Ahn yeong, y’all! I finally have a free, relatively non-exhausted moment to tell you a little bit about my first day teaching.
To say I was nervous and overwhelmed yesterday morning is an extraordinary understatement. If you know me, you know that I have a tendency to be a nervous Nellie but I think I had reason to be yesterday. Our orientation on Sunday consisted of making the schedules for a few classes for the next three or six months (depending on the class) and going on a tour of the school. No lesson planning, no prep time for Monday.
My first three classes on Monday were all Arts & Crafts, at different levels. Yesterday’s activity was Dot Composition, which is about as exciting as it sounds. I “taught” them how to create pictures by drawing lines between dots on a grid. I had them name what they were drawing and the colors they were using, depending on the level. With these same classes, I am also directing three different plays. This is especially interesting because the first class speaks almost no English, and the third class has only two kids. For an eleven part play.
In the afternoon/evening, I taught three phonetics classes, one reading class and one speaking class. One of my phonetics classes were brand new kids (unbeknownst to me) and I had to give them all English names. As a tribute to my family and friends back home, I named them Mary, Jake, Jay, Dan, Rachel, Lisa, Kristin and Justin. I tried naming two different girls Hannah but the Korean teachers rejected it as too confusing. I was also told Casey wasn’t a name (maybe KC would have worked).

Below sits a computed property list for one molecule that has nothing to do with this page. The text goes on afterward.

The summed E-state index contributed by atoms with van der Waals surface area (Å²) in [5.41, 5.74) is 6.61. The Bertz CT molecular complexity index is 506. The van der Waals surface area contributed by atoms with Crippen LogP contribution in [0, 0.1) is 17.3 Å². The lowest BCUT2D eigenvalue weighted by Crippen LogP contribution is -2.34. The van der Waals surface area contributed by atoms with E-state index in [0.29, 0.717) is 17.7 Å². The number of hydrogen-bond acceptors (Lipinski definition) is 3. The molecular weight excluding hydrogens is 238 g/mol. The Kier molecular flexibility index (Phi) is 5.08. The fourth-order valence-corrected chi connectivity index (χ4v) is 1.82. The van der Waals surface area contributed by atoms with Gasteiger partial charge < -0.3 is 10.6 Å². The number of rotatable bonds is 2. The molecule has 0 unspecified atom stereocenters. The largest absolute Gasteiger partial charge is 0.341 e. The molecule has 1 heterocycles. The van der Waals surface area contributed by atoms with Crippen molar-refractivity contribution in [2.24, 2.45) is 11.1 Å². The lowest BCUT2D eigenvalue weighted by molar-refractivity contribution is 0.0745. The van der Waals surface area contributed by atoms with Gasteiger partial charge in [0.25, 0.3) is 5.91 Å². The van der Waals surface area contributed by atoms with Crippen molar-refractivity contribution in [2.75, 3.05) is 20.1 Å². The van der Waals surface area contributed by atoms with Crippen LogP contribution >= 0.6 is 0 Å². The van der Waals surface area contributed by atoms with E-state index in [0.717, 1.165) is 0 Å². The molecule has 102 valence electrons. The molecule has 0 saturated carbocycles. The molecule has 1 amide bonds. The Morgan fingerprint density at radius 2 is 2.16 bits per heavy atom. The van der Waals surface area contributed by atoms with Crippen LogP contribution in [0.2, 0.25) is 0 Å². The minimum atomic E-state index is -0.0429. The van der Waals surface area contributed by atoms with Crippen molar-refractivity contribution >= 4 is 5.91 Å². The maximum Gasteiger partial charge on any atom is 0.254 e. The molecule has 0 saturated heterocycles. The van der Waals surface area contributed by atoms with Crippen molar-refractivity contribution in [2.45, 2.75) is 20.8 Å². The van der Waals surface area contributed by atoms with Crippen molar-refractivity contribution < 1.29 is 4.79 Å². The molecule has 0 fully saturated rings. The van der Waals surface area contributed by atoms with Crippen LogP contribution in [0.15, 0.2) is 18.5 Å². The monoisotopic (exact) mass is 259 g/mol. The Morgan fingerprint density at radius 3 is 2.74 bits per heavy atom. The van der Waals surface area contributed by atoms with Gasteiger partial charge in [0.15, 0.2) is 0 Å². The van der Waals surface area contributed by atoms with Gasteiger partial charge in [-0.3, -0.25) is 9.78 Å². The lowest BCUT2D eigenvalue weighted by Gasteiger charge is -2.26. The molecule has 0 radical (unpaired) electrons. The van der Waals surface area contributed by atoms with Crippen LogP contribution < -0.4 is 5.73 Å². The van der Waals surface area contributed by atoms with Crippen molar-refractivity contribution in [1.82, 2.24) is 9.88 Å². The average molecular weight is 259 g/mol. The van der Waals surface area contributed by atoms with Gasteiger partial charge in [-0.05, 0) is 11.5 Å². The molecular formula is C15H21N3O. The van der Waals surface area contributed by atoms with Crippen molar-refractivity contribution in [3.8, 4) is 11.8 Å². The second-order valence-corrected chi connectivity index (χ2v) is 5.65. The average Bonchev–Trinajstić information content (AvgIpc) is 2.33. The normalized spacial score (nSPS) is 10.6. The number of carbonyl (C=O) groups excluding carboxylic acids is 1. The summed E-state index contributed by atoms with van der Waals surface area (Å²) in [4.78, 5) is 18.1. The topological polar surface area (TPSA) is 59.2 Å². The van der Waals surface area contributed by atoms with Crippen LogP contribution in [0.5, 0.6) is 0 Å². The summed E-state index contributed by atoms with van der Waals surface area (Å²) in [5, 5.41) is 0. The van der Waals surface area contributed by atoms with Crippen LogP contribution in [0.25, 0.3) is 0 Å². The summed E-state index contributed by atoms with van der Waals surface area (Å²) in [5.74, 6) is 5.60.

I didn’t have much prepared in the way of a lesson plan for either yesterday’s or today’s classes so I was mostly playing games to get to know the kids, and working out of the book. The difficult part is that I teach 7-8 different classes, and not even the same ones every day. By the end of today, I had gotten myself a bit more organized but it’s going to take some time before I feel completely comfortable.
As a side note, our director still has not fixed my heat/hot water/Internet, but he was kind enough to bring us all kimbap at the end of the day today. Kimbap is basically Korean sushi, and I’m pretty sure they put kimchi in it. Anyway, all of the Korean teachers eagerly dug into their rolls, so I figured I’d give it a shot. As soon as I put it in my mouth, my gag reflex was triggered. I forced myself to chew and swallow, for fear of offending my Korean colleagues by upchucking in the staff room. Suffice to say I won’t be sampling any more of Mr. Jang’s kimbap offerings. But I would say yes to some heat and an Internet connection.
PS- I apologize for the lack of pictures. I promise to get some proof of actually living in Korea up over the weekend!